IV.    Analysis and Conclusion: The Arbitrator did not exceed his authority.
        The Union argues that the Arbitrator failed to resolve the issues submitted to arbitration. Exception at 1-2. Arbitrators exceed their authority when they fail to resolve an issue submitted to arbitration, resolve an issue not submitted to arbitration, disregard specific limitations on their authority, or award relief to those not encompassed within the grievance. See AFGE, Local 1617, 51 FLRA 1645, 1647 (1996). In the absence of a stipulated issue, the arbitrator’s formulation of the issue is accorded substantial deference. See U.S. Dep’t of the Army, Corps of Eng’rs, Memphis Dist., Memphis, Tenn., 52 FLRA 920, 924 (1997).
        The Authority’s Regulations specifically enumerate the grounds that the Authority currently recognizes for reviewing awards.  AFGE, Local 3955, Council of Prison Locals 33, 65 FLRA 887, 889 (2011) (Member Beck dissenting in part) (citing 5 C.F.R. § 2425.6(a)-(b)) (AFGE, Local 3955). Further, “an exception ‘may be subject to dismissal or denial if[] . . . [t]he excepting party fails to raise and support a ground as required in’ § 2425.6(b).” Fraternal Order of Police, Pentagon Police Labor Comm., 65 FLRA 781, 785 (2011) (quoting 5 C.F.R. § 2425.6(e)) (Pentagon Police). In other words, as the Authority has explained, “an exception that fails to support a properly raised ground is subject to denial.” AFGE, Local 3955, 65 FLRA at 889.
        In arguing that the Arbitrator failed to resolve the issues submitted to him in arbitration, the Union has raised a ground recognized by the Authority – that the Arbitrator exceeded his authority. See 5 C.F.R. § 2425.6(b)(1)(i). However, the Union has failed to offer any support for its contention. The Union has provided no record citations to demonstrate how it or the Agency articulated the issues presented to the Arbitrator. However, even accepting as true the Union’s assertion that its grievance was filed on behalf of all of the Decision Writers and that the Arbitrator formulated the issue as only relating to the grievant, the Union has failed to establish whether the Arbitrator’s formulation was outside his authority. The Union does not provide any legal standard by which to analyze its argument, nor does it cite to any case law, from the Authority or otherwise, in support of its position. Additionally, the Union has not demonstrated how the Arbitrator’s decision does not resolve the issue as he framed it. The Union offers no explanation for its assertion beyond its statement that review of the various issues “will clearly show” that none of the issues were resolved by the Arbitrator in his award. Exception at 2. In other words, the Union has failed to “explain how” the Arbitrator exceeded his authority as required by § 2425.6(b).[1]  
        Accordingly, the Union has failed to support the ground upon which it relied in filing its exceptions and, thus, we deny the Union’s exception.[2] See Pentagon Police, 65 FLRA at 785.
V.      Decision
The Union’s exception is denied.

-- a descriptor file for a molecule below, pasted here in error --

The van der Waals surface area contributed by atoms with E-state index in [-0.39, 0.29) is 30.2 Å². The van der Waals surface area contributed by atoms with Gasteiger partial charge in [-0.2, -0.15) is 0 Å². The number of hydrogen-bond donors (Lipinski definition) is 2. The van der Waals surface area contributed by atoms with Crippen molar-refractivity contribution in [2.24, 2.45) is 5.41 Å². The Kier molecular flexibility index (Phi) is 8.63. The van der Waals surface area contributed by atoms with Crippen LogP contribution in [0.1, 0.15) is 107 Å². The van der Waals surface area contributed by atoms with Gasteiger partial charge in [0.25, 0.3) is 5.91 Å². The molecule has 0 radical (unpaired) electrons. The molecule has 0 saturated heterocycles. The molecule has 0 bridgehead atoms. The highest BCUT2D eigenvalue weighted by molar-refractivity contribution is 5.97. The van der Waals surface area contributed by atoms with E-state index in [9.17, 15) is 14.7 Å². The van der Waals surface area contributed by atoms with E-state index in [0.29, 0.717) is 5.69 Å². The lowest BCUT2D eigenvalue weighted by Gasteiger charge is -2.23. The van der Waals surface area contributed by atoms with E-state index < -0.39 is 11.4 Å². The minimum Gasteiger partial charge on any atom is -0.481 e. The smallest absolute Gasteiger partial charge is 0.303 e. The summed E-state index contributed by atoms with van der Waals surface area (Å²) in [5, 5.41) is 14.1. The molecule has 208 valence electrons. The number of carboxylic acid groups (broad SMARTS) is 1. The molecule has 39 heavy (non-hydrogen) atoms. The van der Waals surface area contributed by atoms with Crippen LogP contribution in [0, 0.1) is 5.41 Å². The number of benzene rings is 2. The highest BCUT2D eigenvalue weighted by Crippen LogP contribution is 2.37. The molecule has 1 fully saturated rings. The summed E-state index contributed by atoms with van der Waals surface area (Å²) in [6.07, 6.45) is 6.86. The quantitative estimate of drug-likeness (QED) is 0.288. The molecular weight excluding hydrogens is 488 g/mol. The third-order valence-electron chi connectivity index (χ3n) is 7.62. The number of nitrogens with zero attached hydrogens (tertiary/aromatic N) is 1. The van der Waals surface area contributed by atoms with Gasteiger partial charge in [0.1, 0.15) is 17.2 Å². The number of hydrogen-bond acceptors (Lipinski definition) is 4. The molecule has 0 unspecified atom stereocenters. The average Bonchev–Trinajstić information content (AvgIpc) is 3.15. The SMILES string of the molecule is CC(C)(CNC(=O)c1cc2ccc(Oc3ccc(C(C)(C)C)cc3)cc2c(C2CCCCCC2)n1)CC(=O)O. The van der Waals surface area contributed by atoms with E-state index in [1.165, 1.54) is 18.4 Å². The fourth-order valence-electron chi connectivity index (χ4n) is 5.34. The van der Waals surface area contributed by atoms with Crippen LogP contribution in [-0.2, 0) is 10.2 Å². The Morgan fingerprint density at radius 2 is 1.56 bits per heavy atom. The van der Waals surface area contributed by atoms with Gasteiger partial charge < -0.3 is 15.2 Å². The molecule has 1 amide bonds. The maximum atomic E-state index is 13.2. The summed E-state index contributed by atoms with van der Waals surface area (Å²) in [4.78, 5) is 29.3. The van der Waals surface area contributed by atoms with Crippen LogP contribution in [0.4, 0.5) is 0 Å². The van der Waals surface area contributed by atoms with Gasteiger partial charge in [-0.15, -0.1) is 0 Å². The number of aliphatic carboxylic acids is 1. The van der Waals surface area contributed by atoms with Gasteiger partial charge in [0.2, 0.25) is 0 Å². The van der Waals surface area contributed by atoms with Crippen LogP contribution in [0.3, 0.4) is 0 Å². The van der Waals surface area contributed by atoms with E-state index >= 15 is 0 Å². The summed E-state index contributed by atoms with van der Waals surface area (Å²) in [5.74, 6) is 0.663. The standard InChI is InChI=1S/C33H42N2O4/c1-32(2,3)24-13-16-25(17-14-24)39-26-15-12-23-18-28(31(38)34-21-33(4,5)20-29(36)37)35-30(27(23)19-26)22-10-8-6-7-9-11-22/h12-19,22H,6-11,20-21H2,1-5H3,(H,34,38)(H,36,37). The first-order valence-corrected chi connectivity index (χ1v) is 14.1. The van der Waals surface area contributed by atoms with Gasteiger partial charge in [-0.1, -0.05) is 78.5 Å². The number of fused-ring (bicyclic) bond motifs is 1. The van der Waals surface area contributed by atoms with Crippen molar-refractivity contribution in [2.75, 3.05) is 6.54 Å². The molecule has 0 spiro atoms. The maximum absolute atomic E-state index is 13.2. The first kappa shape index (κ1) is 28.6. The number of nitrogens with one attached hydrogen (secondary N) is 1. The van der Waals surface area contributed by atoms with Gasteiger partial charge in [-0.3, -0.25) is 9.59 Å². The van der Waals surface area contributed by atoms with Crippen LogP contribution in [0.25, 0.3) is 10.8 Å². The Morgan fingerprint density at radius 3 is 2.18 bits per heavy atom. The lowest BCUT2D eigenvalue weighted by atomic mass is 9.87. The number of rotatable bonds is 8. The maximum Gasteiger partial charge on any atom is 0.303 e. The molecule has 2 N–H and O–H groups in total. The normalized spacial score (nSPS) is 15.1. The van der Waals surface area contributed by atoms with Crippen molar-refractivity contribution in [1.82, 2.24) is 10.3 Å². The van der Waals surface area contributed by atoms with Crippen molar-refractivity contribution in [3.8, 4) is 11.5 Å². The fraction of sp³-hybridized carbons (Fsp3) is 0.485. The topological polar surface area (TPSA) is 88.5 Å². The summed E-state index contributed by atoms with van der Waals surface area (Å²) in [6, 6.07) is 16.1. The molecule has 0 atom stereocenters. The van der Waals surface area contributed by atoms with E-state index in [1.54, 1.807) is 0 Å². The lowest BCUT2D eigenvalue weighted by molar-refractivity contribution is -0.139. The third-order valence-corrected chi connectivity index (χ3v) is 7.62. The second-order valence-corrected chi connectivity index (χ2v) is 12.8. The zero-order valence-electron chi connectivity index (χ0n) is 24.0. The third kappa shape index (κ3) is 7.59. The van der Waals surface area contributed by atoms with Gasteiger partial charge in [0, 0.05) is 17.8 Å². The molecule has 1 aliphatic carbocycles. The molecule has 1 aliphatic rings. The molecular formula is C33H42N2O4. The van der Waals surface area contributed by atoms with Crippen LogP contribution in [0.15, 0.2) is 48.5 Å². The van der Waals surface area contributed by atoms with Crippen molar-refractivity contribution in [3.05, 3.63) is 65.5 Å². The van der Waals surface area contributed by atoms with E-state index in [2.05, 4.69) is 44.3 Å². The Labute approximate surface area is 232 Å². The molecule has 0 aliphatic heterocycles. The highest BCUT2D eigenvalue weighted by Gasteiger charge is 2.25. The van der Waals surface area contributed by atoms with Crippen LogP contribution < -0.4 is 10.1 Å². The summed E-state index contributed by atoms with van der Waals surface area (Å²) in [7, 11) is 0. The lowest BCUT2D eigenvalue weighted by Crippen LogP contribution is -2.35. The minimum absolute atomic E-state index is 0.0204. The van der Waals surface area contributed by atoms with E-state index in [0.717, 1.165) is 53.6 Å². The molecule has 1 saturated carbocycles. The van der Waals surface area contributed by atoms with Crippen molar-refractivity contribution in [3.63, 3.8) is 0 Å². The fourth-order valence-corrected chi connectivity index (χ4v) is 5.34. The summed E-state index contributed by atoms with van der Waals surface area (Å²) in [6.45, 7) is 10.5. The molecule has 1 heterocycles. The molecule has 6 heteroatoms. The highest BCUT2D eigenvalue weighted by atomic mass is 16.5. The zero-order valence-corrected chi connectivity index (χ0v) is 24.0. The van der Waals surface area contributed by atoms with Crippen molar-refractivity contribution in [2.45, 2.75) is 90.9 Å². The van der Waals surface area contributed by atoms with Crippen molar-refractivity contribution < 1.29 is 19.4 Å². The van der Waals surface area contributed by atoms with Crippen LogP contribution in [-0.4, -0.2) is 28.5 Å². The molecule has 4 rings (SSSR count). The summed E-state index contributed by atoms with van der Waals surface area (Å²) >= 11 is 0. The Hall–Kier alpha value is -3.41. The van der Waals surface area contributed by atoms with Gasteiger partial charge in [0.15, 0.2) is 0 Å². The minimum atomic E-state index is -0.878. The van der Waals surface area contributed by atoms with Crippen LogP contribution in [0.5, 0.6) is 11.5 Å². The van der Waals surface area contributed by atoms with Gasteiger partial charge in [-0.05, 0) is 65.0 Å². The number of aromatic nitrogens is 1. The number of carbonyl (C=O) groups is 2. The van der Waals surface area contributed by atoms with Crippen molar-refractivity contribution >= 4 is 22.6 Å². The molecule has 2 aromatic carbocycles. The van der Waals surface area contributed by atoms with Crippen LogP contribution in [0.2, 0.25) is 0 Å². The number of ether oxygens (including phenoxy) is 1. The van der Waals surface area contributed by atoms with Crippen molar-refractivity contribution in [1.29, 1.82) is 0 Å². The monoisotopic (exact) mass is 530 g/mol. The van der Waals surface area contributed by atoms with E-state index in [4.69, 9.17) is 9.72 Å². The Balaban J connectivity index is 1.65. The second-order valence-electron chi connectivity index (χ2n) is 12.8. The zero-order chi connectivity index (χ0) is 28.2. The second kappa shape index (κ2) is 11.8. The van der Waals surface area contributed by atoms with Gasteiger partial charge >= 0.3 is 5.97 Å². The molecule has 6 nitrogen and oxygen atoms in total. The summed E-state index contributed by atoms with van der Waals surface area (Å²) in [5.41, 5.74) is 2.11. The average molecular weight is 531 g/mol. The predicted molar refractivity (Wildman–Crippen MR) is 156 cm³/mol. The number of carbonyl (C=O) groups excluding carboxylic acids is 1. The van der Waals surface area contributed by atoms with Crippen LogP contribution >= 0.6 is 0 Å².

1. Chairman Pope finds that the Union has not raised a “ground[]” for finding the award deficient under § 7122(a)(2) of the Statute and § 2425.6 of the Authority’s Regulations. In this connection, failure to “resolve the issues submitted[,]” Exceptions at 2, is not one of the recognized grounds for review. Rather, it is a standard that the Authority applies in determining whether one of the enumerated grounds -- that the arbitrator exceeded his or her authority -- has been established. See U.S. Dep’t of the Navy, Naval Base, Norfolk, Va., 51 FLRA 305, 307-08 (1995). As the Union has not cited one of the grounds for review that the Authority recognizes -- which grounds are easily found in § 2425.6(a)-(b) of our Regulations -- or provided citation to legal authority that establishes the purported ground on which the Union relies under § 2425.6(c), Chairman Pope would dismiss the exception under § 2425.6(e). See, e.g., AFGE, Local 738, 65 FLRA 931, 932 (2011); AFGE, Local 3955, Council of Prison Locals 33, 65 FLRA 887, 889 (2011) (Member Beck dissenting in part).
2. We disagree with our colleague that failing to “resolve the issues submitted” is not a valid articulation of the exceeds-authority ground, Exception at 2, and that this articulation is substantively different from the ground itself. Authority precedent recognizes this articulation as a component of the exceeds-authority ground. See, e.g., U.S. EPA, N.Y.C., N.Y., 64 FLRA 227, 230 (2009) (resolving a claim that the arbitrator “resolved an issue not submitted to arbitration and thus disregarded a specific limitation of his authority” as an exceeds-authority exception); U.S. Dep’t of the Navy, Puget Sound Naval Shipyard, Bremerton, Wash., 53 FLRA 1445, 1447 (1998) (Member Wasserman dissenting) (resolving an argument that the arbitrator “erred when he reframed the stipulated issue” as an exceeds-authority exception). 
Further, Member Beck notes that a requirement that parties submitting exceptions must use only certain preferred words placed in a certain preferred order can be found in neither our Statute nor § 2425.6 of our Regulations. Member Beck also notes that insisting on such precision exalts form over substance and creates pitfalls of hypertechnicality to the unnecessary detriment of the parties who come before us.